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Family history moments: Divinity of the call

During this year, as we commemorate the great influence and foundation laid by Joseph Smith the prophet, I feel that the story of my ancestor demonstrates the divinity of the call of Joseph and the effect that the Prophet had on others.

Martin Horton Peck is my great-great-great-great-grandfather. I remember hearing his conversion story when I was young.

Martin was born in 1806 in Bristol County, Mass. When he was young, his family moved to Vermont where he learned the trade of a blacksmith.

In 1833, his neighbors were assisting him in a house raising. Martin had heard of the preacher Joseph Smith and suggested to his friends that they go and break up a meeting that the young Prophet was holding in the nearby woods.

After their work was done, Martin and his neighbors went to the meeting intending to cause a disturbance. But the Prophet Joseph Smith had not spoken more than five minutes when Martin received a thorough assurance of the divinity of his mission. He was converted on the spot and baptized by Lyman E. Johnson. Martin traveled with the Kirtland company and helped to build the temple in Nauvoo, Ill. He had some musical talent and played in the Nauvoo Legion Brass Band at its dedication. As the saints moved west, he was called to stay at Winter Quarters to help as a blacksmith. Later, Martin arrived in the Salt Lake Valley in September of 1848.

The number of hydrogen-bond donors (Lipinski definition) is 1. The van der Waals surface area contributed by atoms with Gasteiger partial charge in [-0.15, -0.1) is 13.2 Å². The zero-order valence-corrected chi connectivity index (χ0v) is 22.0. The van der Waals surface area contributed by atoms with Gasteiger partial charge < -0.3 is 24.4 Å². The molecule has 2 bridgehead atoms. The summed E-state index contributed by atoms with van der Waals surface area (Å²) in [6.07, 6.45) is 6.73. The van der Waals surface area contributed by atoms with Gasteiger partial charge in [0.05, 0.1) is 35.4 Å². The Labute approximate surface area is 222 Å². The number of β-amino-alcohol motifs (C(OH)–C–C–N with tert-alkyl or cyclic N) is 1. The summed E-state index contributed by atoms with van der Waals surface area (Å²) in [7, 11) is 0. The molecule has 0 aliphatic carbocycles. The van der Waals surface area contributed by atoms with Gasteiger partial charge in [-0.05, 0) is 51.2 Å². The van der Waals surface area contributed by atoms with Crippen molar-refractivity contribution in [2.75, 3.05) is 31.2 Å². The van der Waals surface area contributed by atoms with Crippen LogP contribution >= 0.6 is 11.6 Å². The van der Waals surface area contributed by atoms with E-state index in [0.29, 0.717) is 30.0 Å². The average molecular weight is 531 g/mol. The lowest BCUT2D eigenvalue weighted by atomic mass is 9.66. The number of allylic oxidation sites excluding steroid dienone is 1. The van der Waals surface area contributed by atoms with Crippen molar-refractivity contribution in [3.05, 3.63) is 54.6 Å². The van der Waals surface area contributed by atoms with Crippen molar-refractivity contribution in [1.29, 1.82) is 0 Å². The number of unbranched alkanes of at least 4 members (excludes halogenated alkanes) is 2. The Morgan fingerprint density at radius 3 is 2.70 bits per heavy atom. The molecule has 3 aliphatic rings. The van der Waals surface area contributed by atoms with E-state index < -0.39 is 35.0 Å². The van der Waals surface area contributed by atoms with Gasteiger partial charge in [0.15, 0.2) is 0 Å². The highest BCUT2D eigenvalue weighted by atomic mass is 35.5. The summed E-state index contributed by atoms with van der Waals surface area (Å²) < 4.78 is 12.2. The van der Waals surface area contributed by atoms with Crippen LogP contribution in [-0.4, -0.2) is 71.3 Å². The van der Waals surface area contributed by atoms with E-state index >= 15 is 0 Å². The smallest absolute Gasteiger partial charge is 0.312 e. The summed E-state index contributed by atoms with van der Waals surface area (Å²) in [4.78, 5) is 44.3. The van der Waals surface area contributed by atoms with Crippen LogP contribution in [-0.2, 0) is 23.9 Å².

There his fame as a talented blacksmith spread throughout the territory. He formed the drop hammer for coins made at the Deseret Mint and held the office of Territorial Sealer of Weights and Measures for many years. Martin served several missions to the states and to the Indians. He took part in several miraculous healings and served his fellow men without expecting any return. Martin was known to be upright and honest in his trade and a faithful servant of the Lord.

Joseph Smith was a true prophet of God. Martin Horton Peck could sense that truth, and his testimony has carried on through the generations. I am grateful for his witness and example. It is a privilege to honor the Prophet this year and to celebrate the wondrous Restoration in which he played the key role. — Heather T. Silver, Syracuse, Utah

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